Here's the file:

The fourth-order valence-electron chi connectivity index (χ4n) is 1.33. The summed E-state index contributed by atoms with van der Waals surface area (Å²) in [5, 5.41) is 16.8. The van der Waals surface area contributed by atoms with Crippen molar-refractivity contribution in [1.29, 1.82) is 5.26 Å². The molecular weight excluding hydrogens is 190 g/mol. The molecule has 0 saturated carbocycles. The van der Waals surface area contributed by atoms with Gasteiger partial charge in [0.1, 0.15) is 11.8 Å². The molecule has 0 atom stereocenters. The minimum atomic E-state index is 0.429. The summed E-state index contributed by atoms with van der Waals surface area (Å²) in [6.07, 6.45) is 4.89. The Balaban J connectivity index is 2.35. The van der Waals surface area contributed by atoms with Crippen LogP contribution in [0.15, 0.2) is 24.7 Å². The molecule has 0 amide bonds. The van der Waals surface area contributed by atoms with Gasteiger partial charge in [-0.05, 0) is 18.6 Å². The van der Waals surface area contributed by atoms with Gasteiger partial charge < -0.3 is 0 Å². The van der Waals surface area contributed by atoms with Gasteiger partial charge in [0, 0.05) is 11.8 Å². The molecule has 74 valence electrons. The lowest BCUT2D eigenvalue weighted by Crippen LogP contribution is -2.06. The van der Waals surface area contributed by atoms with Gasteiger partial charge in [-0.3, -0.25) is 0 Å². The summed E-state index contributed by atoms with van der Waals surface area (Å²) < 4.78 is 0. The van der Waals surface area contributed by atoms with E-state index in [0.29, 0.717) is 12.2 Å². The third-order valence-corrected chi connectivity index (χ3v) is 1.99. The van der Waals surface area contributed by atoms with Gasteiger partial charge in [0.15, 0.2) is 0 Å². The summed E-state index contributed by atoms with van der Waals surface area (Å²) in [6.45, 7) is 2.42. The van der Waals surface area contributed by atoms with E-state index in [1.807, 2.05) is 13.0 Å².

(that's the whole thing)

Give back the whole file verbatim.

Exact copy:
The fourth-order valence-electron chi connectivity index (χ4n) is 1.33. The summed E-state index contributed by atoms with van der Waals surface area (Å²) in [5, 5.41) is 16.8. The van der Waals surface area contributed by atoms with Crippen molar-refractivity contribution in [1.29, 1.82) is 5.26 Å². The molecular weight excluding hydrogens is 190 g/mol. The molecule has 0 saturated carbocycles. The van der Waals surface area contributed by atoms with Gasteiger partial charge in [0.1, 0.15) is 11.8 Å². The molecule has 0 atom stereocenters. The minimum atomic E-state index is 0.429. The summed E-state index contributed by atoms with van der Waals surface area (Å²) in [6.07, 6.45) is 4.89. The Balaban J connectivity index is 2.35. The van der Waals surface area contributed by atoms with Crippen LogP contribution in [0.15, 0.2) is 24.7 Å². The molecule has 0 amide bonds. The van der Waals surface area contributed by atoms with Gasteiger partial charge in [-0.05, 0) is 18.6 Å². The van der Waals surface area contributed by atoms with Gasteiger partial charge < -0.3 is 0 Å². The van der Waals surface area contributed by atoms with Gasteiger partial charge in [0, 0.05) is 11.8 Å². The molecule has 74 valence electrons. The lowest BCUT2D eigenvalue weighted by Crippen LogP contribution is -2.06. The van der Waals surface area contributed by atoms with Gasteiger partial charge in [-0.3, -0.25) is 0 Å². The summed E-state index contributed by atoms with van der Waals surface area (Å²) < 4.78 is 0. The van der Waals surface area contributed by atoms with E-state index in [0.29, 0.717) is 12.2 Å². The third-order valence-corrected chi connectivity index (χ3v) is 1.99. The van der Waals surface area contributed by atoms with Gasteiger partial charge in [0.15, 0.2) is 0 Å². The summed E-state index contributed by atoms with van der Waals surface area (Å²) in [6.45, 7) is 2.42. The van der Waals surface area contributed by atoms with E-state index in [1.807, 2.05) is 13.0 Å².